It is here that the outcome of an Iowa straw poll held last month becomes important, not only for what it reveals about the mindset of Republican primary voters, but for the simple reason that the outcome of the Iowa caucus - the first presidential primary in the nation - has a long history of deciding which candidates ultimately receive their party's nomination*:

Mike Huckabee - 22%
Mitt Romney - 18%
Newt Gingrich - 14%
Sarah Palin - 11%

Most noteworthy about Sarah Palin's fourth place finish is that it does NOT reflect a lack of support, or even affection, among Republicans. Public opinion polls have shown that GOP primary voters tend to have a very favorable opinion of the former Alaska governor and vice presidential nominee, even though this position puts them at odds with the overwhelming majorities of independents and liberals who strongly disagree. Indeed, as pointed out before, Palin's political brand is so powerful within Republican ranks that her endorsement has helped the decide the outcome of several key primary elections.

That said, what her poor showing demonstrates is that - despite the high regard within which she is generally held by Republican primary voters - the fact that she is believed to be unelectable is still enough to give them pause. The caution that they are willing to throw to the wind in local contests carries more weight when the presidency is at stake.

It is here that an understanding of the nuances in voter psychology becomes important. On the one hand, they are shrewd enough to realize that nominating Sarah Palin would doom them to defeat, and place enough stock in their determination to win the White House in 2012 that they aren't going to abandon savvy in a fit of ideological passion. At the same time, ideological passion IS still a determining factor to them, and as demonstrated by the outcomes of the midterm primaries, they aren't going to choose a candidate who runs against their passions (or at best leaves them only lukewarm) just because he or she is perceived as being "more electable" than more appealing alternatives. To resolve this, Republican primary voters will probably find a middle ground - i.e., a candidate who has the "right" ideological character while being deemed "electable" according to political conventional wisdom.

Enter Mike Huckabee. Unlike Sarah Palin, Huckabee is widely perceived as being electable, in no small part due to his deftness in keeping his name prominent (his own TV show on FoxNews, constant visits to important political functions) without becoming overexposed (as has happened to the controversy-prone Palin); unlike Newt Gingrich, he is a fresh face and (so far as the general public knows) relatively free of skeletons in his closet; and, in his own right, he has a record as Governor of Arkansas with which most conservatives can readily assent, a knack for silver-tongued oratory, and a charmingly affable public persona. Most important of all, Mike Huckabee is 100% with the Christian Right and the Tea Party on social, cultural, and economic issues. In short, Huckabee is acceptable and electable enough that - despite some initial difficulties due to the aversion with which he is held by moderate Republicans in the northeast and heavily metropolitan states (which will probably swing to Romney as an anti-Huckabee) and by Mormons (who dislike his bigoted comments against their faith and will also probably swing to Romney) - the chances are greater than not that he will win the Republican nomination.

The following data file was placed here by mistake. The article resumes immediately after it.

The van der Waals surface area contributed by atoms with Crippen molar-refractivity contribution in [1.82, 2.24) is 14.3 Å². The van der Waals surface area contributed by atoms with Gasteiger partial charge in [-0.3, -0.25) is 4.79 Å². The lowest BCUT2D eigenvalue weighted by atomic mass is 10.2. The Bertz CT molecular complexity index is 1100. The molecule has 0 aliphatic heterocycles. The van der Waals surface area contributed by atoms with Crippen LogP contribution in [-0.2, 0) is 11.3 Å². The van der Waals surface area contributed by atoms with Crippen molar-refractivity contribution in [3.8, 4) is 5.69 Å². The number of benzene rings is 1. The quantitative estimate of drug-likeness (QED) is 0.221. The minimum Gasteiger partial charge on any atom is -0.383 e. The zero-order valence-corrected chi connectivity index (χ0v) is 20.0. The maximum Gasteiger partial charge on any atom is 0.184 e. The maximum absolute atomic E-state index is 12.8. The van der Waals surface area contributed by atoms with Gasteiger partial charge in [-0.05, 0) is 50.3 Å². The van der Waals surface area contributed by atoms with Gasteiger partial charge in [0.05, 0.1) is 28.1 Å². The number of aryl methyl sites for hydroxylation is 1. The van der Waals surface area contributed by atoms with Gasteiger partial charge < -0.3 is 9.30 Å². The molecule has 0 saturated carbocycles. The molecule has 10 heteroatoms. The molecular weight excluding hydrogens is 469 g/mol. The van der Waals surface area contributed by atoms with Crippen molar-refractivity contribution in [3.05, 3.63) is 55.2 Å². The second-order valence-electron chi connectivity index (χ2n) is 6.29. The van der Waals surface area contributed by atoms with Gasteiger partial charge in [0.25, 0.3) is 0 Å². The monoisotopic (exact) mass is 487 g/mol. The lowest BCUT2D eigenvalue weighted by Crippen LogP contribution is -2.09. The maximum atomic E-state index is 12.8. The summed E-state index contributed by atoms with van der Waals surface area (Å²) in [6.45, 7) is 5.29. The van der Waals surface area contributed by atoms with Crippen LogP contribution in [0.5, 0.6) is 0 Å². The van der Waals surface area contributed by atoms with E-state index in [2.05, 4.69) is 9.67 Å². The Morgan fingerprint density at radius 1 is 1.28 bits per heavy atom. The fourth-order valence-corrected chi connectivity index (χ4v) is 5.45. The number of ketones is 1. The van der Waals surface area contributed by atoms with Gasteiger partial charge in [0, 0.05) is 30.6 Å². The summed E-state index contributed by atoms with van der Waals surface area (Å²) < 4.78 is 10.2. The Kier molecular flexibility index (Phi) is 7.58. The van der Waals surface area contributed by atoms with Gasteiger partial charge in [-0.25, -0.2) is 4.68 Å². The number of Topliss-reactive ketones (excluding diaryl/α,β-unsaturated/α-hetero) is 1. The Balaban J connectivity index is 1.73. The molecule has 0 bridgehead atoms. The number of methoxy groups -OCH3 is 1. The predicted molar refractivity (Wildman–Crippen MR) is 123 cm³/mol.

Fortunately, I don't think he'll win in the general election. There are several reasons for this:

1) Huckabee's Christian Right ideology will ultimately be too radical for mainstream America. For more, see:

2) Huckabee has a history of bigoted comments, particularly against homosexuals, women, and Mormons. For more, see:
On homosexuals -
On women -
On Mormons -

3) Huckabee has been involved in TWO explosive scandals akin to the Willie Horton debacle that did so much damage to Michael Dukakis's presidential bid in 1988. For more, see:
Wayne Dumond -
Maurice Clemmons -

In short, when all is said and done, the chances are that an Obama-Huckabee election would turn out roughly the same way as an Obama-Palin contest, which as I wrote earlier (in the same blog that I quoted at the very beginning of this article), means that Huckabee "
would walk away with the the bare minimum of what would go to the Republicans anyway in these contests - i.e., between 37% and 43% of the popular vote", as well as the electoral votes of Alaska, Idaho, Utah, Arizona, Montana, Wyoming, North Dakota, South Dakota, Nebraska, Kansas, Oklahoma, Texas, Missouri, Arkansas, Louisiana, Mississippi, Alabama, Georgia, South Carolina, North Carolina, Tennessee, Kentucky, West Virginia, Virginia, and Indiana.

And there you have it. At long last, my FINAL prediction on the 2012 presidential election.

* From